Sept. 7 (UPI) -- A new interim police chief was named Monday in Louisville, Ky., a city that has seen months of unrest following the police-killing in March of Breonna Taylor.
Yvette Gentry, a former deputy chief of the Louisville Metro Police Department, will be the third person serving in the role of police chief since the death of Taylor.
"I want to make sure this city is restored and rebuilt in a way that is equitable," Gentry said, saying that protests for more than 100 days, including Saturday's protests during the Kentucky Derby, had been hard on officers.
Gentry said Sunday she was not vying for the chief's role, but wanted to serve as a transition so a search for a new chief would not be "rushed."
Unrest erupted in Louisville after Taylor was killed by police while sleeping in her home. No officers have been charged, although one was fired from the department.
The former police chief, Steve Conrad, was fired in June, along with two officers, after another police fatal shooting of Louisville barbecue stall owner David McAtee in which no body camera footage was available.
At that point, Mayor Greg Fischer appointed Assistant Chief of Police Robert Schroeder as interim chief. Schroeder will retire and be replaced by Gentry.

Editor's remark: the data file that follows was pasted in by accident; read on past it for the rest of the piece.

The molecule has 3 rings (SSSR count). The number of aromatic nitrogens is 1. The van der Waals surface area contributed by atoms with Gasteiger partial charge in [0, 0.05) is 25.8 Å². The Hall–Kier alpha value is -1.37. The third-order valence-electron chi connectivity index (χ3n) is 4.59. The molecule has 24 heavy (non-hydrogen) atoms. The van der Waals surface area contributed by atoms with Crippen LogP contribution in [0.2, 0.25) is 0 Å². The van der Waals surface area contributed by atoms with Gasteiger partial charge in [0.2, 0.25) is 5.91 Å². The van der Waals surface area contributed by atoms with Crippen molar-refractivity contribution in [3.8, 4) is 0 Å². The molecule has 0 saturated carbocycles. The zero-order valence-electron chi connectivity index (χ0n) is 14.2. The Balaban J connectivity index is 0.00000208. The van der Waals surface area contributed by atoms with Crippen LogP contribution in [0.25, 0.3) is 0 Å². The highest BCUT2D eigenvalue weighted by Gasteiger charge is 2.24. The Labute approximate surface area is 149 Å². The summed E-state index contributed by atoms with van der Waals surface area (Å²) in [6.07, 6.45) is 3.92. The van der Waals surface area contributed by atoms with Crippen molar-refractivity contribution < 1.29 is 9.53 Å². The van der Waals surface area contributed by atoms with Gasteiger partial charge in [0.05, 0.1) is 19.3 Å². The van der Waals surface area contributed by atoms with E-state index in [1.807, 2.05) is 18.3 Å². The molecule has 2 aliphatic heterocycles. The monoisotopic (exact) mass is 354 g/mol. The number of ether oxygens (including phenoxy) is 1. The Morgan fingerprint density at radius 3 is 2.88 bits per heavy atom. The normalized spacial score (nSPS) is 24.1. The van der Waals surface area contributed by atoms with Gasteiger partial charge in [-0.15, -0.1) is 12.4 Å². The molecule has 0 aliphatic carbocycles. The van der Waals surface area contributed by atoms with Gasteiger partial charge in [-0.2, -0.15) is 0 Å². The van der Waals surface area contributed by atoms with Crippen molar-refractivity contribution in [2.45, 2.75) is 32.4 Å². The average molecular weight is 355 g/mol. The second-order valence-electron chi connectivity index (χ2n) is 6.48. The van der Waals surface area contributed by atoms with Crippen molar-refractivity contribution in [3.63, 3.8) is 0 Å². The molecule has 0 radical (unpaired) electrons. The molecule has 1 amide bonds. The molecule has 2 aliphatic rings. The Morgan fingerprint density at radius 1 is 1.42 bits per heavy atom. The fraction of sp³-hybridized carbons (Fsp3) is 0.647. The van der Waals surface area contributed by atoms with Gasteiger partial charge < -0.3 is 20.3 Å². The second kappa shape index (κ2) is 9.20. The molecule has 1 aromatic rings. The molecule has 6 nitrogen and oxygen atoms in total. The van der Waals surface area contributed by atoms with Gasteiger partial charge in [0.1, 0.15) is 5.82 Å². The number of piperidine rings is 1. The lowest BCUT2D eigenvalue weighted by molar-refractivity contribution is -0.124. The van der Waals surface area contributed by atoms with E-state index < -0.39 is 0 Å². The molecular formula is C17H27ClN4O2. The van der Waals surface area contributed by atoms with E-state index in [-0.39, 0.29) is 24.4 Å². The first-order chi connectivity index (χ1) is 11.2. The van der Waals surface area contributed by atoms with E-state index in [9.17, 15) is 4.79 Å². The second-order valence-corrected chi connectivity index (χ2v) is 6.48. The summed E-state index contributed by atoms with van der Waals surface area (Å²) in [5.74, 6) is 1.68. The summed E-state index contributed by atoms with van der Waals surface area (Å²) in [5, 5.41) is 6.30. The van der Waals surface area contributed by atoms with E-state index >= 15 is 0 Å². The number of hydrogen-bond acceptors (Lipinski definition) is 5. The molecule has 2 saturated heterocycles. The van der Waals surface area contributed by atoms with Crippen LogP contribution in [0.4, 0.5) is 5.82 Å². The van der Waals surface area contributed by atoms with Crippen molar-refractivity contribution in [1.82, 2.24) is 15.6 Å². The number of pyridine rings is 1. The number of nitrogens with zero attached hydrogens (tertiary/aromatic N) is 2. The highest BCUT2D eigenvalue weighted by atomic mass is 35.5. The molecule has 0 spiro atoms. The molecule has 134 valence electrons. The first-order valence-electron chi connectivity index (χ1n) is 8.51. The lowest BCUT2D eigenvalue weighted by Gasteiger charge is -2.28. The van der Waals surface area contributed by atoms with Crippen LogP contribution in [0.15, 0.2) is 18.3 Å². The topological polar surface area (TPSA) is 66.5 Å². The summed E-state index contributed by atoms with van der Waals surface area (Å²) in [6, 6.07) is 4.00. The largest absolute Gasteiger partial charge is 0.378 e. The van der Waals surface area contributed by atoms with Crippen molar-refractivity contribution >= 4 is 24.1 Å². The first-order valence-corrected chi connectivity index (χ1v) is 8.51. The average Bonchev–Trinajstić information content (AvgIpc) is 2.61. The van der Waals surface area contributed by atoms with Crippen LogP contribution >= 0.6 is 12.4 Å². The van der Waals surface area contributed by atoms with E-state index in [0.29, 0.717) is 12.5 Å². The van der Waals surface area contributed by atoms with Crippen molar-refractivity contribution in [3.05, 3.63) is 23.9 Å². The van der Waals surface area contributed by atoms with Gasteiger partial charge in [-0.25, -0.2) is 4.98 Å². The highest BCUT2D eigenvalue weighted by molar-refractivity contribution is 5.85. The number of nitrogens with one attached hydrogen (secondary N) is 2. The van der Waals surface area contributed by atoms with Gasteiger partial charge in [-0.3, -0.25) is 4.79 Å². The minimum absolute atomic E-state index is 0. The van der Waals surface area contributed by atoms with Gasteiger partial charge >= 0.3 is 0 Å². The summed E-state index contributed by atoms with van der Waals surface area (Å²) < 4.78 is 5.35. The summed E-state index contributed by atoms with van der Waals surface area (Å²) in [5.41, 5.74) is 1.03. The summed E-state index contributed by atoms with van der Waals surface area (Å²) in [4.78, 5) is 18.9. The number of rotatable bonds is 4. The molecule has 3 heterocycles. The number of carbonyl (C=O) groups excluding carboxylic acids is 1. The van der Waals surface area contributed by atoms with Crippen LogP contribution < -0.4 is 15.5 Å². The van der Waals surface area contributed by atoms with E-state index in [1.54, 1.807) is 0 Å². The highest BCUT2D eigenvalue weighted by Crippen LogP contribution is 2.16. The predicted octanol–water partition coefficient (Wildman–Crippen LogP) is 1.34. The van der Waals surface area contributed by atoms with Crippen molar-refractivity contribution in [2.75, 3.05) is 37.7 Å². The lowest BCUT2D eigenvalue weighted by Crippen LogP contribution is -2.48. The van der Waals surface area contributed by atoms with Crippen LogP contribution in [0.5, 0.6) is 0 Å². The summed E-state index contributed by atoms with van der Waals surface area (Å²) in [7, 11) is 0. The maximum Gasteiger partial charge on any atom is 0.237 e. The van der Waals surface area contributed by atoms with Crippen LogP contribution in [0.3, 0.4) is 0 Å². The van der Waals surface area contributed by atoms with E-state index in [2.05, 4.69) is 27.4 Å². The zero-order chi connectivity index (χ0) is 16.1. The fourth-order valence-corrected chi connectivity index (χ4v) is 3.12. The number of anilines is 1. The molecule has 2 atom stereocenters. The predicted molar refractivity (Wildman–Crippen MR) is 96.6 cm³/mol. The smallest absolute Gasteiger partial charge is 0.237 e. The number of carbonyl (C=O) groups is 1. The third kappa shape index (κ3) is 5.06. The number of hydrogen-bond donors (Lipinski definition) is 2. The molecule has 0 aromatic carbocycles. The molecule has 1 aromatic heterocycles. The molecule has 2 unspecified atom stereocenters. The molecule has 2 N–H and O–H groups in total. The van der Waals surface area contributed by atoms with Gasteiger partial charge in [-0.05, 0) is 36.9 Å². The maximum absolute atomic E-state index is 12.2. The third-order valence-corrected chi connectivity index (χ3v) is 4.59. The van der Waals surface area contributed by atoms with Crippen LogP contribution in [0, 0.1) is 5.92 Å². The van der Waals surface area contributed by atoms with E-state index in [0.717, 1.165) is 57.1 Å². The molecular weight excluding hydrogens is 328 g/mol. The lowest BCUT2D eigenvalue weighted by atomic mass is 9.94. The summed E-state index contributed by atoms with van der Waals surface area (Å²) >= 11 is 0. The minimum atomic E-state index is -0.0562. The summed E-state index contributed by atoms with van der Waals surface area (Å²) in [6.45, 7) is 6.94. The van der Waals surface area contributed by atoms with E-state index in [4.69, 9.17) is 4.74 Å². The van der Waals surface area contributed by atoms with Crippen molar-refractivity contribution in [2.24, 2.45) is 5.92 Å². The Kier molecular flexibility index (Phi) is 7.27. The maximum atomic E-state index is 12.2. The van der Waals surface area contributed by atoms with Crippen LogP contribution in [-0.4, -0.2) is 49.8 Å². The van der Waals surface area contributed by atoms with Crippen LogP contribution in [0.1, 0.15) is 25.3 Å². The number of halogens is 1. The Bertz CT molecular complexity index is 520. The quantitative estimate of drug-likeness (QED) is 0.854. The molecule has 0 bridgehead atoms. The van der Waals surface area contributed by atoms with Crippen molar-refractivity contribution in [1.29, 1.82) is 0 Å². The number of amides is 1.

"I think our city is at a point of reckoning that only truth can bring us out of. Only truth can take away the darkness," Gentry said. "We gotta ask ourself if Breonna Taylor's name came across an application in this city, would she get an interview?"
Gentry, who is Black, said her son had the police called and was accused of being a drug dealer when he moved into a new apartment.
"I served 20-something years willing to die for a city that wouldn't even make my son feel welcome," Gentry said.
Louisville mayor Fischer praised Gentry for her trailblazing and leadership in the community.
"Yvette brings the unparalleled experience and strong community relationships needed to lead LMPD until a permanent Chief is in place," the mayor said in a statement. "[Gentry] is passionate about working to help her city address systemic racism and reimagine public safety. She has never been shy about offering her advice, and I look forward to having her on the team as we move forward in selecting a permanent chief."
Taylor was killed by police serving a "no-knock" search warrant at her Louisville apartment on March 13. Her boyfriend, Kenneth Walker, who said police didn't announce themselves, at first fired a gun at officers when they entered.
Last week, Walker sued the Louisville Metro Police and the city naming Sgt. Jonathan Mattingly and detectives Myles Cosgrove and Brett Hankison, along with other officers. Mattingly, who was struck in the leg by a bullet during the altercation, was fired from the police force.
The FBI and the attorney general of Kentucky are assisting in the investigation of Taylor's death.